Saturday, August 30, 2008
BA, Hartwick College
JD, George Washington University Law School
LLM, The Judge Advocate General's School, United States Army
Geoffrey S. Corn joined the faculty of South Texas College of Law in July 2005 as an Assistant Professor of Law, and teaches Criminal Law, Criminal Procedure, International Law of Armed Conflict, and National Security Law. Prior to joining the faculty, Professor Corn served as the Special Assistant for Law of War Matters to the U.S. Army Judge Advocate General, the Army’s senior law of war adviser and representative to the Department of Defense Law of War Working Group. Prior to serving in the position, Professor Corn spent 21 years on active duty in the Army, retiring in the rank of Lieutenant Colonel in the Judge Advocate General’s Corps. His career included service as a tactical intelligence officer in Panama, Chief Prosecutor for the 101st Airborne Division, Chief of International Law for United States Army Europe, and Regional Defense Counsel for the Western United States. He also spent three years teaching international law at the Army JAG School in Charlottesville, Virginia. Professor Corn routinely provides expert assistance to military, government, and non-governmental agencies. He is a contributor to the legal affairs website Jurist, and to the foreign affairs and national security daily World Politics Watch, and also frequently participates in national and international conferences related to national security law issues. He is the faculty adviser to the National Security Law Society at South Texas. Professor Corn earned his B.A. magna cum laudefrom Hartwick College, his J.D. (with highest honors) from George Washington University, and his LL.M. (distinguished graduate) from the Army Judge Advocate General’s School. He is also a graduate of the Army Command and Staff College.
Areas of expertise: Areas of expertise: criminal law, military law, national security, public international law [Mark Godsey]
A two-year study for the U.S. Justice Department's National Institute of Justice, led by researcher Michael Shively and released in March, found more than 200 communities nationwide have tried targeting customers of prostitution in print, on TV, the Internet, billboards or by sending "Dear john" letters home.
Thursday, August 28, 2008
One recent spring day, two cops in the Newark Police Dept. watched a shoot-out erupt in broad daylight. Two suspected drug dealers started blasting away at each other in the middle of an apartment complex. The cops didn't witness the violence on the beat, though. They watched it from the city's new communications command center, which collects live video feeds from more than 100 surveillance cameras scattered across the crime-ridden city.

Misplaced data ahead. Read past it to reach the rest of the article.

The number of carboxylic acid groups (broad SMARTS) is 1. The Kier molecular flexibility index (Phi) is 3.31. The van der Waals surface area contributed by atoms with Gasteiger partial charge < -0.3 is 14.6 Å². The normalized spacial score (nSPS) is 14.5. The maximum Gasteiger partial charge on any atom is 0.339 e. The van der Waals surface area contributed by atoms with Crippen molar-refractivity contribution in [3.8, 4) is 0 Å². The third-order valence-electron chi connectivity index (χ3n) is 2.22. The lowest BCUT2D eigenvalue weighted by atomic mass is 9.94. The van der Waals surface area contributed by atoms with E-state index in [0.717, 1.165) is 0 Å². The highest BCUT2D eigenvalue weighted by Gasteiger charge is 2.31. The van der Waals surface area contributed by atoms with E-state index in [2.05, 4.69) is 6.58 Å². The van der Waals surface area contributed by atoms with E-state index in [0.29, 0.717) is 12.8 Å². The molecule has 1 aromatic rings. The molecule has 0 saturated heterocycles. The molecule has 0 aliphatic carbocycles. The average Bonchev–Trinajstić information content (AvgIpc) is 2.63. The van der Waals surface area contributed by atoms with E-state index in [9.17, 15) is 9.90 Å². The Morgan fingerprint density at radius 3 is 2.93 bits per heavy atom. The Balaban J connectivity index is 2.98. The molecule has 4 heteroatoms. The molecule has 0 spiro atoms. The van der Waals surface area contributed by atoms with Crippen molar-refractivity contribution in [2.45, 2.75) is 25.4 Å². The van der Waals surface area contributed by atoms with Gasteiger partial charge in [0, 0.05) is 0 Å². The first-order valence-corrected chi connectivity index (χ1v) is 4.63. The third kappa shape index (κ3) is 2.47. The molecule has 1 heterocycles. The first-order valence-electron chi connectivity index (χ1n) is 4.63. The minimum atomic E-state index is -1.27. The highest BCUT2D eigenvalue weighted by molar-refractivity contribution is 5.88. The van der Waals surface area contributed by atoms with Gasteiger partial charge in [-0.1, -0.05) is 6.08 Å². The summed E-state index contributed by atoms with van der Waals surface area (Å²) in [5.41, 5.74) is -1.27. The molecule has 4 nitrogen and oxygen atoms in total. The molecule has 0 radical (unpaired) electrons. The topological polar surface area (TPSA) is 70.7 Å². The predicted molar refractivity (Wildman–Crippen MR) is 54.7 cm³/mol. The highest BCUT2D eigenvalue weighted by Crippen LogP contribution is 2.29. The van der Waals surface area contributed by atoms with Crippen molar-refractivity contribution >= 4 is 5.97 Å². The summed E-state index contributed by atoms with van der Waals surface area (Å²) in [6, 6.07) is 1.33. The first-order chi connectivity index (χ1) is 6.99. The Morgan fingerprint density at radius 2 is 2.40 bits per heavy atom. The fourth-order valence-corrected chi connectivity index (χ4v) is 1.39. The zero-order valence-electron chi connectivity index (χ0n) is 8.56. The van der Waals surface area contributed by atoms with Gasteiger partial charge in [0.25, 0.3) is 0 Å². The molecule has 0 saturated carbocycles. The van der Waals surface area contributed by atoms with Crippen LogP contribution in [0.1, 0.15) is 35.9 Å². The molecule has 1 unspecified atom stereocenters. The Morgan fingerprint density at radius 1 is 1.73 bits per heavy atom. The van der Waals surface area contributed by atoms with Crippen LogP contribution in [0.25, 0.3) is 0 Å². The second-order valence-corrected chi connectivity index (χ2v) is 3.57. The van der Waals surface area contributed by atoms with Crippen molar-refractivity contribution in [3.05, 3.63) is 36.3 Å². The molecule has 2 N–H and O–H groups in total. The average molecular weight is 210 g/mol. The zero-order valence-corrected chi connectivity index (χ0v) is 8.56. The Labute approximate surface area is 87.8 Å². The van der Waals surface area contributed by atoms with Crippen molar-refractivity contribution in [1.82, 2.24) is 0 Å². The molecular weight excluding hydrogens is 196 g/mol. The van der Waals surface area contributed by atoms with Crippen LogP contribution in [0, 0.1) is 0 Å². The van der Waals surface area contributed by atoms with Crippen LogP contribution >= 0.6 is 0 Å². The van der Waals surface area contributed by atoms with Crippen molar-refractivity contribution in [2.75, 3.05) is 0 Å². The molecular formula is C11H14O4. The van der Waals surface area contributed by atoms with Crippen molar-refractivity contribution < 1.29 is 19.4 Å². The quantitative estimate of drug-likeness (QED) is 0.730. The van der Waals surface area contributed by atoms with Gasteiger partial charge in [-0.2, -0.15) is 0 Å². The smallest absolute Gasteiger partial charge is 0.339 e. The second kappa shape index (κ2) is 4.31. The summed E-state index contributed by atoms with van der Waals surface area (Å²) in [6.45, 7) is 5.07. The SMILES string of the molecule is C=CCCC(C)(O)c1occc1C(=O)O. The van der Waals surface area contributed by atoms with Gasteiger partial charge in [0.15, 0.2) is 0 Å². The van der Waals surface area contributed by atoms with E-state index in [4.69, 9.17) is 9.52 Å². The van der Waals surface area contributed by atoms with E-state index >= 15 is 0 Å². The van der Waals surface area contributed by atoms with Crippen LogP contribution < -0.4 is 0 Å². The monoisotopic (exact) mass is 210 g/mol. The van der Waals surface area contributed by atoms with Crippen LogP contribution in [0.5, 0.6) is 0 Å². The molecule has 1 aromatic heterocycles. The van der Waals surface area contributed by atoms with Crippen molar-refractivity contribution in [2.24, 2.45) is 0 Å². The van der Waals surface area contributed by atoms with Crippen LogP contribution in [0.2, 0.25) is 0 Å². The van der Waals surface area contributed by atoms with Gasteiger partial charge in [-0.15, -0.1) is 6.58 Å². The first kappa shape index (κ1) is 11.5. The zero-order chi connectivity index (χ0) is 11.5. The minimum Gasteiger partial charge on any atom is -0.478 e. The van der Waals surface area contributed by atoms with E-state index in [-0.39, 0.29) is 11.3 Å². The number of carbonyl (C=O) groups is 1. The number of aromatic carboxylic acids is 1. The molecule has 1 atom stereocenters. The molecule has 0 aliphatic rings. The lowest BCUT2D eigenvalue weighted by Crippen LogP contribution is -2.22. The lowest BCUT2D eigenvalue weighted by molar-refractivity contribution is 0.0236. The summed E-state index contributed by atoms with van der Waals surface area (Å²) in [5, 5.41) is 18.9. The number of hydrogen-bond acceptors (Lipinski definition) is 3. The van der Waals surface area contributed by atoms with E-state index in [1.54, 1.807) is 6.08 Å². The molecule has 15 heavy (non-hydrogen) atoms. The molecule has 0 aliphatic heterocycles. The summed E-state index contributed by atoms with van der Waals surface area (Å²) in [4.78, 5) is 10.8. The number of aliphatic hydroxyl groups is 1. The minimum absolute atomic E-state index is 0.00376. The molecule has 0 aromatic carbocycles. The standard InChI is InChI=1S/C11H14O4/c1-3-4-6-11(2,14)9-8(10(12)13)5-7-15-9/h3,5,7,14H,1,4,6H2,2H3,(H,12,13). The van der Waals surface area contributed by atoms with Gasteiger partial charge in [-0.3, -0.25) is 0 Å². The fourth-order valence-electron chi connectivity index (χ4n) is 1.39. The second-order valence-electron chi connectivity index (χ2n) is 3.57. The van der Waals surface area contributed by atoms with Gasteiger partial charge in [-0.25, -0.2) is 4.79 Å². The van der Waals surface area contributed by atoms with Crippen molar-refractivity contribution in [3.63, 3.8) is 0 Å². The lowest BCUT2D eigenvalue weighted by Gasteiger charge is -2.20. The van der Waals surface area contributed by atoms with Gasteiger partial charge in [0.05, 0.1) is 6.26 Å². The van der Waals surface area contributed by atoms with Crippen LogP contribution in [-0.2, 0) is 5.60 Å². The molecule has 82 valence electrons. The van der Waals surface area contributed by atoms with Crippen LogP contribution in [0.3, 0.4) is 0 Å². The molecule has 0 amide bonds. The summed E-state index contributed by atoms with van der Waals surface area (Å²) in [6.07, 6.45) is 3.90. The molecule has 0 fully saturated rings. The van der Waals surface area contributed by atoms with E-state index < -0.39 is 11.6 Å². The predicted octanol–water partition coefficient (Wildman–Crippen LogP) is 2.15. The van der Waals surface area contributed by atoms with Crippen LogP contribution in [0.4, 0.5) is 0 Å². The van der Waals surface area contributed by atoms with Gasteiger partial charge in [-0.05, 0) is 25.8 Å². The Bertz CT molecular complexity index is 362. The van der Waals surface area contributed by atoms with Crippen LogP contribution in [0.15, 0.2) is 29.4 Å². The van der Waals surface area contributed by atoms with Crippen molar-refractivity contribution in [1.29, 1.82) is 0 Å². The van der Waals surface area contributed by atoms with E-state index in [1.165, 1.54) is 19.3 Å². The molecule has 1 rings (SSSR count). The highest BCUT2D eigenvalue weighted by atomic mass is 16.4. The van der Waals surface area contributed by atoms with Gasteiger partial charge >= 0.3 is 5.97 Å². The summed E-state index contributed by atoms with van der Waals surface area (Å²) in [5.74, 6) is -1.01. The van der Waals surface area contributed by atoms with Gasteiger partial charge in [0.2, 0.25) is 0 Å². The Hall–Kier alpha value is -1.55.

Cadaver dogs searched for more than two days but could not find the body of a young woman who disappeared in 2000 while jogging in a Nashville park.
A day later, a searcher spotted the body in a place the highly trained dogs had been. With the August heat wearing on the 24-year-old's body for three days, it was already too badly decomposed to determine a cause of death.
A city crime lab employee left his own DNA on the pistol police say was used to kill an off-duty Baltimore detective, indicating that a recently discovered problem with contamination at the lab may be more widespread than officials originally believed.
Evidence from the murder trial of Brandon Grimes was not among the 12 instances city officials identified last week in which lab employees introduced their own DNA into crime evidence. But lab officials testified yesterday that there are thousands of partial strands of unknown DNA in evidence samples - like the one recovered from the pistol in the Grimes case - that must be checked by hand.
Congress and the Bush administration headed for a pre-election showdown Wednesday over executive privilege, with House Democrats scheduling a hearing that would put a key administration figure under oath and the Justice Department mapping a last-ditch court appeal.
Justice lawyers said they would go to court as soon as today to block a ruling by U.S. District Judge John Bates that aims to force the Bush administration to cooperate with a congressional investigation into the politically charged firing of nine U.S. attorneys in 2006, including Seattle's John McKay.
The move came as Democrats pushed ahead with that investigation, and Rep. John Conyers, Jr., D-Mich., chairman of the House Judiciary Committee, said he was calling former White House counsel Harriet Miers to appear before the committee Sept. 11 to answer questions about her role in the firings.
Wednesday, August 27, 2008
U.S. District Judge Susan Dlott praised the Cincinnati Police Department for improved relations with the community on Tuesday while presiding over the last hearing of the Collaborative Agreement.
Dlott said outside monitoring of the department will end with one final report in October. The monitoring started in 2001 to improve relations between police and the community, spurred by the fatal shooting of an unarmed black suspect fleeing police that sparked rioting .
The lawyers who defeated Washington, D.C.'s handgun ban in the Supreme Court, successfully arguing that Americans have an individual right to arm themselves, want about $3.5 million for their trouble, according to a motion for attorney fees and costs filed Monday in the U.S. District Court for the District of Columbia.
The team -- financed by The Cato Institute's Robert Levy and led by civil rights and intellectual property lawyer Alan Gura -- says it clocked at least 3,273 hours in the course of District of Columbia v. Heller, which was filed in February 2003 and concluded in spectacular fashion on June 26, the last day of the high court's cycle. The lawyers anticipate the District will oppose the motion, but they've not received a response, the motion says.
During the next six months, officers will be using the Trigger ID device to swab guns before they are moved, enhancing the chances for recovering DNA evidence, according to a statement released by IMPD Lt. Jeff Duhamell.
Tuesday, August 26, 2008
The idea is simple: Each of the 52 playing cards contains information about a murder, a missing person or another unsolved crime.